ANTED,-MISTRESS for small Village SCHOOL. Salary,
husband on farm. Applications, with character and capabilities, to be addressed to Rev. G. Pearson, Combe Vicarage, Hungerford. Just below, in the same column, appears another advertisement: WANTED,-Good COOK, wages from £30 to £40, two in family, six servants; also second LAUNDRESS WANTED; UNDER HOUSEMAID, four GENERALS, KITCHENMAIDS, and five other COOKS, wages from £14 to £22.-Moody's Registry Office, Alton, Hants. Send stamped envelope.
What manner of man the Rev. G. Pearson may be we know not, nor do we know what have been his surroundings during the last fifty years. For want of this knowledge we are unable to understand how any man, not to say a preacher of the Gospel which teaches us to do unto others as we would have others do unto us, has the audacity to offer £16 per annum for the services of the mistress of his village school. That such a man should have the control of the education of the children of any village is little less than a public scandal. So says the Schoolmaster. And yet are there not teachers in Canada laboring for less than $80 per annum?
-The new world is not likely to be classified a rank lower than the old, in the matter of education; even we of Canada are ahead of the countries of Europe, in most of our educational enterprises. No German University has yet been liberal enough to throw open its doors to women, though Leipsic has made a half-hearted step in this direction. Miss Isabella Bronk, an American young lady, studying in the latter city, states that although, according to a decree of the Minister of Public Instruction, women can be admitted to lectures by special permission, such permission is seldom or never given, and
practically the only means by which one of the forbidden sex can gain an entrance is that of persuading the professor to be as blind to her presence as was Nelson, acccording to the legend, to the Admiral's signal at the battle of the Nile. An instance is cited of two ambitious Leipsic girls who had by means of private instruction prepared themselves for University work, but were refused admission, and compelled to go to Zurich for higher study. Miss Bronk, who appears to have persevered for two years in the face of these discouraging circumstances, states that the little band of women students in Leipsic consists at present of one Armenian, one Russian, and half a dozen Americans.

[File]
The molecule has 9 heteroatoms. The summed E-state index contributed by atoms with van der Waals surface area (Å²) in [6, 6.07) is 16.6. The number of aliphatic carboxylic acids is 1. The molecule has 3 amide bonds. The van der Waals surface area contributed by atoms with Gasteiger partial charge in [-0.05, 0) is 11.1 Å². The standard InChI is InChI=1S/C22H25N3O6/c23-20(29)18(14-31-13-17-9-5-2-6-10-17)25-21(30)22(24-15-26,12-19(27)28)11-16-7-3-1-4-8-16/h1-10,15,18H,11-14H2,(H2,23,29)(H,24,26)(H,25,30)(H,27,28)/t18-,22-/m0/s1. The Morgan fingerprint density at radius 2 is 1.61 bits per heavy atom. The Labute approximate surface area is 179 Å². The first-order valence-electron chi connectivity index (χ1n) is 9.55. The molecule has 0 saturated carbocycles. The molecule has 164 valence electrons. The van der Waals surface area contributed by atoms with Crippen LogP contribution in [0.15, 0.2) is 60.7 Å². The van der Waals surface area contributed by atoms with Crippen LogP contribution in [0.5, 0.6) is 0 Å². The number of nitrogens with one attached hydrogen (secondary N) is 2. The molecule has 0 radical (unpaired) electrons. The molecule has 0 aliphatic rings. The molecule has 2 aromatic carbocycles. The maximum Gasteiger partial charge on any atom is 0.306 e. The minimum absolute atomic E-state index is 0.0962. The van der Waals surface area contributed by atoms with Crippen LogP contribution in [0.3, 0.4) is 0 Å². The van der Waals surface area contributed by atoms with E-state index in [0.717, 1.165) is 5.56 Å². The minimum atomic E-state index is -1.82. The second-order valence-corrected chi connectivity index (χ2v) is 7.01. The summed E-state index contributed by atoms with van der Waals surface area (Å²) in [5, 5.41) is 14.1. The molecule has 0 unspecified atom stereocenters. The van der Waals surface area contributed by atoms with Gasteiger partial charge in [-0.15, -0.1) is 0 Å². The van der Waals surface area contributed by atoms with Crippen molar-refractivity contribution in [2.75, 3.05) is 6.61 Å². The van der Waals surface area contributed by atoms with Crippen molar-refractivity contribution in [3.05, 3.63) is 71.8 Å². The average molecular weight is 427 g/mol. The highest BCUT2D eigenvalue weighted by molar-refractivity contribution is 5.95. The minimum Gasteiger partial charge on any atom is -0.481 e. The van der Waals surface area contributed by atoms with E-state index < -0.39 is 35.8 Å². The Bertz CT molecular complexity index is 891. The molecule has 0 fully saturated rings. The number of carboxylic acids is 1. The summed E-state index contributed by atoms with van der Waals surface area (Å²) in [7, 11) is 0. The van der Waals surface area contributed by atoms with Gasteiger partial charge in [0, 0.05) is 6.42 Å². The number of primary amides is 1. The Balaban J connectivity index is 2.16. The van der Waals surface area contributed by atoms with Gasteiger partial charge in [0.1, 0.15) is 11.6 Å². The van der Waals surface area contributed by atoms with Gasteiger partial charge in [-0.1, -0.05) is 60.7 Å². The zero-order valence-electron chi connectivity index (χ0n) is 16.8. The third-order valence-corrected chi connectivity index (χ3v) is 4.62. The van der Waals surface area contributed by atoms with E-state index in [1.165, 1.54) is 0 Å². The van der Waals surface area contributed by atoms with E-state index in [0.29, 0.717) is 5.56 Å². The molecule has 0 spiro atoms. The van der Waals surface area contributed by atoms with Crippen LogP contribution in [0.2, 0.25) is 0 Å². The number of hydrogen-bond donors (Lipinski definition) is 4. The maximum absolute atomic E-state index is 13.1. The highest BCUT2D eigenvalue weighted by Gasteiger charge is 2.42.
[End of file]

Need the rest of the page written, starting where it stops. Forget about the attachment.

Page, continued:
-A correspondent of Woman complains that men still occupy many posts which of right should be filled by the other sex. Especially is she aggrieved by the male inspection of needlework in elementary schools. A pleasing little picture is given us of a true woman's method in such a case. She looks upon wellfinished garments with a proper pride. She handles the exquisite tucking and gathering with a dainty touch that is almost a caress. She smooths out the folds tenderly, and with firm, capable fingers, straightens the frills and arranges the tucks. Thus the pile of needlework is laid out for inspectiona horrid man "stalks in, and his lawless desecration makes her heart die within her." His sole idea of criticism is "to pull with clumsy strength," and test the powers of the work to hold together. He drags restlessly at the delicate tucking and dainty frills, and "if he succeed in straining it so far as to break the stitches, he triumphantly adds it will not bear the test of wear." We hear a great deal about manual training for boys on our side of the Atlantic; but how comes it that in the matter of teaching the girls of our schools manual training by means of an easily-introduced system of teaching them how to sew, we find but few advocates. Perhaps the idea of training girls to use the needle is more old-fashioned than the idea of teaching boys how to use the saw and the plane. It surely cannot be because the original outlay for appliances in teaching sewing is so very small.